On Sep 6, 2005, at 11:09 PM, Scott Haneda wrote:
> After reading this:
> <http://www.anandtech.com/mac/showdoc.aspx?i=2436> I suspect OS X
> is just
> not going to cut it.
So while I think it is beneficial to be open to new things at all
times, there are as always two sides to any story. The Anandtech
articles stem back to a test they developed which essentially
measures how long it takes to open and close a connection to MySQL...
and then relating that and pretty much that alone to scalability.
Speaking as someone who knows about scale and deals in 100M+
dynamically created page views month after month let me say that
opening and closing a connection to MySQL is NOT a good measurement
of this. That said we use MySQL on our Mac servers to serve each and
every one of those dynamically created pages.
Anandtech says over several trials they have tried various MySQL
config settings to fix or improve things, of course they list the
settings they have tried. Guys... you are taking issue with time to
establish a thread... try the thread cache (duh)!!
More importantly... If you are really focussed on scale you need to
look at many parts of your technology, not just your database
servers. One of the issues demonstrated by this review is that PHP
which opens a connection each time you access the database may not be
the best way to go if you are a high volume site, but moreover use
something that utilizes a connection pool, such as JDBC (which of
course would require you use Java for your application, rather than
PHP). I'm not suggesting that there is something wrong with PHP or
that everyone should code in Java... I'm just saying there are many
technology choices that go into determining what will work and how
well it will scale, and this Anandtech article focuses on one that
doesn't apply to many many people.
Now IF you are relying on PHP and IF you are receiving high volume
and IF your MySQL server isn't performing well enough, then you may
be in the position that the Anandtech article applies. One solution
(the one they are seemingly presenting) may be to change the database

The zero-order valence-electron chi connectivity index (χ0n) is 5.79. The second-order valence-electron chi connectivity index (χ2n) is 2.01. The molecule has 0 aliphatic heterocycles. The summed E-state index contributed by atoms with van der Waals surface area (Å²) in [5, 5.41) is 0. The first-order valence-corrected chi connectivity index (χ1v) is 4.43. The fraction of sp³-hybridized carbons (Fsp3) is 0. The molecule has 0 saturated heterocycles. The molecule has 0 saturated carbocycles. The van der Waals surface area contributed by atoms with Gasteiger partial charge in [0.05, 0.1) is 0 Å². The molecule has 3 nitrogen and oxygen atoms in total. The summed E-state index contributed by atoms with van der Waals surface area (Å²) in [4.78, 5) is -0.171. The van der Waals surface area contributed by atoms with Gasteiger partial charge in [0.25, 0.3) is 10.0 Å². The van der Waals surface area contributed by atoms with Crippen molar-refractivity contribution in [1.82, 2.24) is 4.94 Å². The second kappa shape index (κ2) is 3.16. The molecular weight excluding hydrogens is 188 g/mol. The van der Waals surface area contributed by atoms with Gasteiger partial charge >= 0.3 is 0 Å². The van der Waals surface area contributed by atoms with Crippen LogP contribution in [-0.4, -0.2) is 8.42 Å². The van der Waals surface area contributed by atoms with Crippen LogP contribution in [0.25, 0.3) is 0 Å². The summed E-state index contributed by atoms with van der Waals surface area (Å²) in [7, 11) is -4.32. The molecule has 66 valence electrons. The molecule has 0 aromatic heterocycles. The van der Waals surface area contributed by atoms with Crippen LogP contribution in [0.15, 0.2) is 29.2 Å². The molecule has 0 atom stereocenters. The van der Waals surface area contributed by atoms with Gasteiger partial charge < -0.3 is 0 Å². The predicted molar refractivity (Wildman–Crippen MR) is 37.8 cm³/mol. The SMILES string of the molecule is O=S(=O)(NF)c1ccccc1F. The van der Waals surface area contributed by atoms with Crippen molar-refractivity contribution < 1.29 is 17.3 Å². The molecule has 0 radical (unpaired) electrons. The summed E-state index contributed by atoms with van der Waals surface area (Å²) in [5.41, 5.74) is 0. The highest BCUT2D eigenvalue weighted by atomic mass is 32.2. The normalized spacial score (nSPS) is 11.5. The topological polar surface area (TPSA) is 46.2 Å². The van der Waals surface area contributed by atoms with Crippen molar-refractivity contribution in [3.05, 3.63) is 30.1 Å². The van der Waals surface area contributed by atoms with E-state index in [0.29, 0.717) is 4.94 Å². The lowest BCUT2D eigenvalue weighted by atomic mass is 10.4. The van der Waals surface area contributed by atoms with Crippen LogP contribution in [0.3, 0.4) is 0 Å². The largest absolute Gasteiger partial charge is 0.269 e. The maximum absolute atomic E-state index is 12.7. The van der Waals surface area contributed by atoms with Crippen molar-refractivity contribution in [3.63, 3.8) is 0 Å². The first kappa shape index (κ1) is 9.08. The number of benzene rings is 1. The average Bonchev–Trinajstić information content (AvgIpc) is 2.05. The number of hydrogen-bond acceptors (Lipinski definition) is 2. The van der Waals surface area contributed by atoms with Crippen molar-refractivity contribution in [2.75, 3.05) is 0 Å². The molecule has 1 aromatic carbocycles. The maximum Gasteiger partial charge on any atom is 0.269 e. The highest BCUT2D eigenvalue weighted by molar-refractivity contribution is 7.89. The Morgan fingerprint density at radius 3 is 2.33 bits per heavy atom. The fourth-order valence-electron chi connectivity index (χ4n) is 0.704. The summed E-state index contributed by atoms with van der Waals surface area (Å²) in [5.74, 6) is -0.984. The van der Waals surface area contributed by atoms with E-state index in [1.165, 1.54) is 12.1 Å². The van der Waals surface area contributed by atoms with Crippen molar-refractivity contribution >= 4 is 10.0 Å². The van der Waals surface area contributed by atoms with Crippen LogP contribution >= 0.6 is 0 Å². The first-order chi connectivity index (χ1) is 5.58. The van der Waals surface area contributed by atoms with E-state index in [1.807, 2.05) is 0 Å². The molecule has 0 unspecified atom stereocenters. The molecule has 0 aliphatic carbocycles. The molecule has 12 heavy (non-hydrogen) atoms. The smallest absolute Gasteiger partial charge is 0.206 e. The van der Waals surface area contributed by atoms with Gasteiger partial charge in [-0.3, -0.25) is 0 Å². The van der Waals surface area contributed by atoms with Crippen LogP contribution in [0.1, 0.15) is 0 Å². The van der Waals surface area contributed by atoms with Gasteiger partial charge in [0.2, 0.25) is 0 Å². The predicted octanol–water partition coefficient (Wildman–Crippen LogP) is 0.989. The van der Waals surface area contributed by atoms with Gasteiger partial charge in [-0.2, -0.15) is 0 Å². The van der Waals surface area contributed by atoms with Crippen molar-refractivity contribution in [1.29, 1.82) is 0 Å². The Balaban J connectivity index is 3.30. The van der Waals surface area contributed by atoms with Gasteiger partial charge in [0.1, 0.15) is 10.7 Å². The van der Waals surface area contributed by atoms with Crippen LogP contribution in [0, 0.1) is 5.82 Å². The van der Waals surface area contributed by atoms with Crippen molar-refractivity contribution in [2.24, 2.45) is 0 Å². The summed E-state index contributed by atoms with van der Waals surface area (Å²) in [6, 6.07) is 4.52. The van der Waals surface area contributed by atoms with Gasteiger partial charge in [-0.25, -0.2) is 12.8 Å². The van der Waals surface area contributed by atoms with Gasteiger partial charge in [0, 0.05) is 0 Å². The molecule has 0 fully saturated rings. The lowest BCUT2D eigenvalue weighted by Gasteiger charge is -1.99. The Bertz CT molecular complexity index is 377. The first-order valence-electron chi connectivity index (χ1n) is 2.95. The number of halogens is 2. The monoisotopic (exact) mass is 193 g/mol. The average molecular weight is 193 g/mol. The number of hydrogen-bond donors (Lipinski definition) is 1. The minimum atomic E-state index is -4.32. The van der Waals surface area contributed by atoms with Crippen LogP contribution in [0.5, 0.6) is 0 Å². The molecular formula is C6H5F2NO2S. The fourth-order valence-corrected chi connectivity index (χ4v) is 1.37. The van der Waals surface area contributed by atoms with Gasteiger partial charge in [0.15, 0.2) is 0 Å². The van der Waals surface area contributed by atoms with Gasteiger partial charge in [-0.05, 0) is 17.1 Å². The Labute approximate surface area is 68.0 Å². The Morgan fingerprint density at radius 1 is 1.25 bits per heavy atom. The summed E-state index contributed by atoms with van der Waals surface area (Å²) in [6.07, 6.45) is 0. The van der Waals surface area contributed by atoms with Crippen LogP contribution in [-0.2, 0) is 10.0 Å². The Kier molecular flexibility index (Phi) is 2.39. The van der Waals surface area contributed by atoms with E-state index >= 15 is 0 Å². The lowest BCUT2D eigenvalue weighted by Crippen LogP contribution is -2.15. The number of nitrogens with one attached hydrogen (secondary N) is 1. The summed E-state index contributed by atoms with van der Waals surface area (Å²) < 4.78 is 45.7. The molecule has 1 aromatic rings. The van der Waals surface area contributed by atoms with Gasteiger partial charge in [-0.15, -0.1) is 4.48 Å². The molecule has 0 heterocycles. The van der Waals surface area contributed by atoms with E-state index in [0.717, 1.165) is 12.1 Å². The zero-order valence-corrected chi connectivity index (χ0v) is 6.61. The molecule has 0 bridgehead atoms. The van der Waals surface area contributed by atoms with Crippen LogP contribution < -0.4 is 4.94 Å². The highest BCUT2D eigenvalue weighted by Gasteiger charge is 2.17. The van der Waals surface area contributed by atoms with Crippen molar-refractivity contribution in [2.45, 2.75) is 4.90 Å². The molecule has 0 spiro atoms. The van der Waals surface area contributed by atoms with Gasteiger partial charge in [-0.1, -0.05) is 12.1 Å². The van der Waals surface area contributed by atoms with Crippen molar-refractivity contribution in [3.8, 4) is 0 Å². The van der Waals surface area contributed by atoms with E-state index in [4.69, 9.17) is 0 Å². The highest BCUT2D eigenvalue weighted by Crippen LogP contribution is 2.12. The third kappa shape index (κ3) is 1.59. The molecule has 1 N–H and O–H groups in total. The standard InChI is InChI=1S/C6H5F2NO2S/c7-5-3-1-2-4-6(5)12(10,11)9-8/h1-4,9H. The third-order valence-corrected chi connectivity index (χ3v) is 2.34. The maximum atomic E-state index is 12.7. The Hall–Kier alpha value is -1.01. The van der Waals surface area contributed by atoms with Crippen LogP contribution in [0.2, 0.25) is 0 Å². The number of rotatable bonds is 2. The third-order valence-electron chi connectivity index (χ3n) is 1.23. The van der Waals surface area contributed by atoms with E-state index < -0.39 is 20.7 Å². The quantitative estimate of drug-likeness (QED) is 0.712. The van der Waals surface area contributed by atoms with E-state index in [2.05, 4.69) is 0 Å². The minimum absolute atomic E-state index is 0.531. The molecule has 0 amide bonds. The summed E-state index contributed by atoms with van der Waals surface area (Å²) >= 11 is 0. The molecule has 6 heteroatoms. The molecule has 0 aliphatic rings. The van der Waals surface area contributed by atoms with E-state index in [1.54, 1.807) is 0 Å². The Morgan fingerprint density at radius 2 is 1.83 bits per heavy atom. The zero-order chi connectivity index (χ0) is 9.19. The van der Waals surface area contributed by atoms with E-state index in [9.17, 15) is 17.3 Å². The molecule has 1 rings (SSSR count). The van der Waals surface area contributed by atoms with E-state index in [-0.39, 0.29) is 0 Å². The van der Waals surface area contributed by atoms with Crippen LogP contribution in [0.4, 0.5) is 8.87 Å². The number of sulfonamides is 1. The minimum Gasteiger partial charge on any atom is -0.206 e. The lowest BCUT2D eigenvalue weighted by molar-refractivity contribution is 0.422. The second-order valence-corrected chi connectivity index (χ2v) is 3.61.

server's hardware platform. But it's not the only solution, and you
should look beyond this one issue to make sure you are choosing
something appropriate to your actual needs.
We're happy with our Mac based MySQL servers in many respects. We've
got some 64 bit issues that are causing a little grief, so we're
looking at our options... Obviously working with Apple and MySQL to
determine the real reason for the 64 bit failures will be high on the
list. At the same time we're going to take a look at Yellow Dog's
Linux for Power PC and then we can do a direct comparison and see
what differences a change in Operating System makes to us in real
life, not just what effect it has on Anandtech's "benchmarks", which
don't represent how we work at all. Once we've looked at Yellow Dog
we'll be happy to talk about our experiences there too.
In general though, we will say that the XServe G5/OS X combo works
better for us in most everything than our Sun Servers running
Solaris.... our XServe's handle twice the load of Sun V240s on our
Java based web applications, for half the price. But we're also
willing to look at a Linux variant to see if it helps us in database
land when teamed with 64 bit... I have a couple of 16Gbyte ram
XServes I want to see how hard I can push in database land. In
database land our G5 Xserves with 8Gbyte so far outperformed a Sun
V440 with 4 processors and 16Gbytes of ram it wasn't funny... so OS X
and Mac boxes isn't such a terrible thing
Give some thought to Yellow Dog... if you're going Linux anyway why
not work with the hardware you have, $89 for the OS with installation
support seems less dramatic than switching your whole hardware
platform... but also give some thought to how you are using MySQL and
where the performance issues really are, not just the single issue
that one set of tests keeps focussing on (this is the third in a
series of articles from Anandtech focussed on opening connections to
a MySQL server on OS X - there is so much to performance than this
one piece of the puzzle, and there are plenty of solutions which
don't mean throwing out your hardware).
Best Regards, Bruce